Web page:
NICK SIRIANNI: Jeff is heading up the research on what angles look good, what different things that the defense are doing to stop the run game. You know, what plays look good against our defense, what we’ve been good at, and kind of bringing all that information in and talking through it. The defensive end techniques, linebacker techniques. No detail is left unturned.
To me, Coach Stout is as advertised, and why I say that is because for the last three years in Indianapolis, [Colts head coach] Frank [Reich] has told me how good Coach Stout is, and he’s as good as advertised.
He thinks about the players, of how we got to get them in position to make their blocks, and it always starts with them first and then just goes to every little detail you could imagine from, like I said, the linebacker techniques, the D-tackle techniques, the defensive end techniques, different places, when you put the back here what does the defensive line do, when you put the back here.
So, the detail that we go into, there is a long checklist of probably 15 to 20 things I ask when it comes to the run game. ‘Hey, what happens when this happens,’ and Coach Stout has an answer every time I ask him those things, and if he doesn’t have an answer, he’s going to find it.
And so super glad that he is on this staff because I value him. When you look at your position coaches, when you look at Coach Stout, he’s not only this great technician, right? All our position coaches have to be great technicians to get the player better, and Stout is very good at that.
You can see his history. You guys know that the offensive lineman continue to get better as they’re here. On top of that, he knows how to put the players in position to succeed.
And so, like I said, it’s a group effort. We talk through everything, and he’s headed up all the research on the run game. I’m sure glad we have him here because he’s a really, really, really good football coach.
Q. You mentioned C Jason Kelce a little bit already, but there were a couple of plays that really stood out from him yesterday, the block on RB Miles Sanders’ run. And then on the TE Dallas Goedert screen early in the third quarter when he kind of skated along the line to not go too far ahead, how from your vantage point does he seem to just get better with age and with every game? Behind the scenes, what does he do to stay at the top of his game? (Pat Gallen)
NICK SIRIANNI: Yeah, I think you just see him take care of his body, take care of himself. Like the way his mind works, right — we talk about accelerated vision, guys knowing what’s going to happen before it happens and how do you get that.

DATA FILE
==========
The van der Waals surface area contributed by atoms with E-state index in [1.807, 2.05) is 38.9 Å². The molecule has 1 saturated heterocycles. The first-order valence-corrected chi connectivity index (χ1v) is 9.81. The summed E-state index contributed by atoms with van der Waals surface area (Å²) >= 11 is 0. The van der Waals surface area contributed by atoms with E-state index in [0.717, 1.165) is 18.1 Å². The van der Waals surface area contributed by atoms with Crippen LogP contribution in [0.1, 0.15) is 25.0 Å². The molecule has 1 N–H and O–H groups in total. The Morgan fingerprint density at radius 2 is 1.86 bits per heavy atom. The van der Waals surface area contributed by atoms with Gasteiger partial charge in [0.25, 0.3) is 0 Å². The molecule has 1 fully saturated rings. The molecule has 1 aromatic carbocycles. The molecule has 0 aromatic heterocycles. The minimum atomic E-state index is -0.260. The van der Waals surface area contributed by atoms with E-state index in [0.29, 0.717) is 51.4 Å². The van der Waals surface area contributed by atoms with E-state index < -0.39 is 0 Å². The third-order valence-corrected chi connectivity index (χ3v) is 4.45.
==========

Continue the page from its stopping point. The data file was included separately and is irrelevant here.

You get it because you have good instincts, which Jason does, and through years of experience. He just seems to know, and he sets the table for everybody. ‘Hey, we’re going here,’ or, ‘I see this and I’m going here.’
So, his ability to process, I think that’s where — you know how you see that sometimes in quarterbacks, right? You see as a quarterback gets older, they’re throwing for more yards and more touchdowns, right?
I think that’s a product of they’ve seen everything. Everything has been thrown — you can’t throw something at Jason Kelce that he hasn’t seen. That’s kind of how I think about him in the sense of kind of like [former NFL QB] Philip Rivers where I just saw him continue, and was like, ‘How did you see that, Philip? How did you know that was coming?’ ‘Well, they did that to me in 2008.’
It feels the same way with Jason.
Then as far as your question about the play around the edge on Miles’ long run, I think it was like 12, 15 yards, that’s a — the block he makes I feel like I haven’t seen that block — I’m giving him very high praise because he’s a great player.
That’s a movie-style block, right? You don’t see a guy accelerate through one block and continue on to the next block, throw another block. I think I saw that — the only other time I’ve seen that, he made one of those same blocks against Atlanta and I said the same thing.
I’ve seen Jason Kelce do it against Atlanta, against the Saints yesterday, and I saw Billy Bob on Varsity Blues do it went in West Texas on that.
Those are the three times I’ve seen that play happen. And so, I mean, it was incredible. It was such a good play that he made yesterday, and he just continues to get better the more he sees.
Q. Safe to say Varsity Blues is your favorite football movie? (Pat Gallen)
NICK SIRIANNI: I liked Remember the Titans. That’s probably up there. Varsity Blues was good. It was good, but I’m more of a Remember the Titans guy.